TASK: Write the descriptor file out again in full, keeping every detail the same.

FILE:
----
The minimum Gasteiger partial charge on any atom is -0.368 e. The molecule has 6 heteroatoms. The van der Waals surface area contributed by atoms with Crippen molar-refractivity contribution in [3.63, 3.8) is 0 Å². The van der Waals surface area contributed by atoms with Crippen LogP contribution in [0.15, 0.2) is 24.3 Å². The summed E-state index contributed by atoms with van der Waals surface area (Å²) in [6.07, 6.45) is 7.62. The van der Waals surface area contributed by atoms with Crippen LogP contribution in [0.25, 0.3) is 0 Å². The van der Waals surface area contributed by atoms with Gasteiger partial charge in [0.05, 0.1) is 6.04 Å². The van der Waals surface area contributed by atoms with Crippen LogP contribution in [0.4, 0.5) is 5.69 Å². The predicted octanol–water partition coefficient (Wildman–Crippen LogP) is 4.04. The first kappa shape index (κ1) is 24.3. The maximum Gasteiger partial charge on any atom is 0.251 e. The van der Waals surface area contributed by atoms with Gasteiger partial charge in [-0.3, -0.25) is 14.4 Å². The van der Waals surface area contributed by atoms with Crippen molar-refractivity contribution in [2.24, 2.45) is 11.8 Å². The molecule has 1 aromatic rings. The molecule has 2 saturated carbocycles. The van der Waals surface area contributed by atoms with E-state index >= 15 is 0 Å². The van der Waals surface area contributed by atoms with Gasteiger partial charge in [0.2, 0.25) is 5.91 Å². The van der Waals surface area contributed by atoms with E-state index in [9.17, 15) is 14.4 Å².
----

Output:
The minimum Gasteiger partial charge on any atom is -0.368 e. The molecule has 6 heteroatoms. The van der Waals surface area contributed by atoms with Crippen molar-refractivity contribution in [3.63, 3.8) is 0 Å². The van der Waals surface area contributed by atoms with Crippen LogP contribution in [0.15, 0.2) is 24.3 Å². The summed E-state index contributed by atoms with van der Waals surface area (Å²) in [6.07, 6.45) is 7.62. The van der Waals surface area contributed by atoms with Crippen LogP contribution in [0.25, 0.3) is 0 Å². The van der Waals surface area contributed by atoms with Gasteiger partial charge in [0.05, 0.1) is 6.04 Å². The van der Waals surface area contributed by atoms with Crippen LogP contribution in [0.4, 0.5) is 5.69 Å². The predicted octanol–water partition coefficient (Wildman–Crippen LogP) is 4.04. The first kappa shape index (κ1) is 24.3. The maximum Gasteiger partial charge on any atom is 0.251 e. The van der Waals surface area contributed by atoms with Gasteiger partial charge in [-0.3, -0.25) is 14.4 Å². The van der Waals surface area contributed by atoms with Crippen molar-refractivity contribution in [2.24, 2.45) is 11.8 Å². The molecule has 1 aromatic rings. The molecule has 2 saturated carbocycles. The van der Waals surface area contributed by atoms with E-state index >= 15 is 0 Å². The van der Waals surface area contributed by atoms with Gasteiger partial charge in [0.2, 0.25) is 5.91 Å². The van der Waals surface area contributed by atoms with E-state index in [9.17, 15) is 14.4 Å².